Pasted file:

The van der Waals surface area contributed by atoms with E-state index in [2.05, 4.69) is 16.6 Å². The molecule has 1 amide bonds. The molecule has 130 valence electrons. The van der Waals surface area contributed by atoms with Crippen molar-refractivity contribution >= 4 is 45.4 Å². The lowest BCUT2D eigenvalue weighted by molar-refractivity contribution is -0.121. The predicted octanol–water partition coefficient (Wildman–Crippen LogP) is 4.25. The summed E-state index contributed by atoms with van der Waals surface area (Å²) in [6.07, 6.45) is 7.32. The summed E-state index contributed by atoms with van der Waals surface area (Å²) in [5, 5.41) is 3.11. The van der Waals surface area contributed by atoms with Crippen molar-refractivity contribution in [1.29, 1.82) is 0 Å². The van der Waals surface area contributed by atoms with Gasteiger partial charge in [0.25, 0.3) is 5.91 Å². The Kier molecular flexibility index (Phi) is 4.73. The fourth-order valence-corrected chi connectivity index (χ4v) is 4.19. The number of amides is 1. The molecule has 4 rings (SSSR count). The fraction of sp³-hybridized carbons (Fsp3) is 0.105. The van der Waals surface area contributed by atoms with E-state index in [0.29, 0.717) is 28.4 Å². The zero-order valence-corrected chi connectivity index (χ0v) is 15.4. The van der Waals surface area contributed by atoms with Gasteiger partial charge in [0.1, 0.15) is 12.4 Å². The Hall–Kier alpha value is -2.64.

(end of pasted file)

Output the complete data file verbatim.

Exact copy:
The van der Waals surface area contributed by atoms with E-state index in [2.05, 4.69) is 16.6 Å². The molecule has 1 amide bonds. The molecule has 130 valence electrons. The van der Waals surface area contributed by atoms with Crippen molar-refractivity contribution >= 4 is 45.4 Å². The lowest BCUT2D eigenvalue weighted by molar-refractivity contribution is -0.121. The predicted octanol–water partition coefficient (Wildman–Crippen LogP) is 4.25. The summed E-state index contributed by atoms with van der Waals surface area (Å²) in [6.07, 6.45) is 7.32. The summed E-state index contributed by atoms with van der Waals surface area (Å²) in [5, 5.41) is 3.11. The van der Waals surface area contributed by atoms with Crippen molar-refractivity contribution in [1.29, 1.82) is 0 Å². The van der Waals surface area contributed by atoms with Gasteiger partial charge in [0.25, 0.3) is 5.91 Å². The Kier molecular flexibility index (Phi) is 4.73. The fourth-order valence-corrected chi connectivity index (χ4v) is 4.19. The number of amides is 1. The molecule has 4 rings (SSSR count). The fraction of sp³-hybridized carbons (Fsp3) is 0.105. The van der Waals surface area contributed by atoms with E-state index in [0.29, 0.717) is 28.4 Å². The zero-order valence-corrected chi connectivity index (χ0v) is 15.4. The van der Waals surface area contributed by atoms with Gasteiger partial charge in [0.1, 0.15) is 12.4 Å². The Hall–Kier alpha value is -2.64.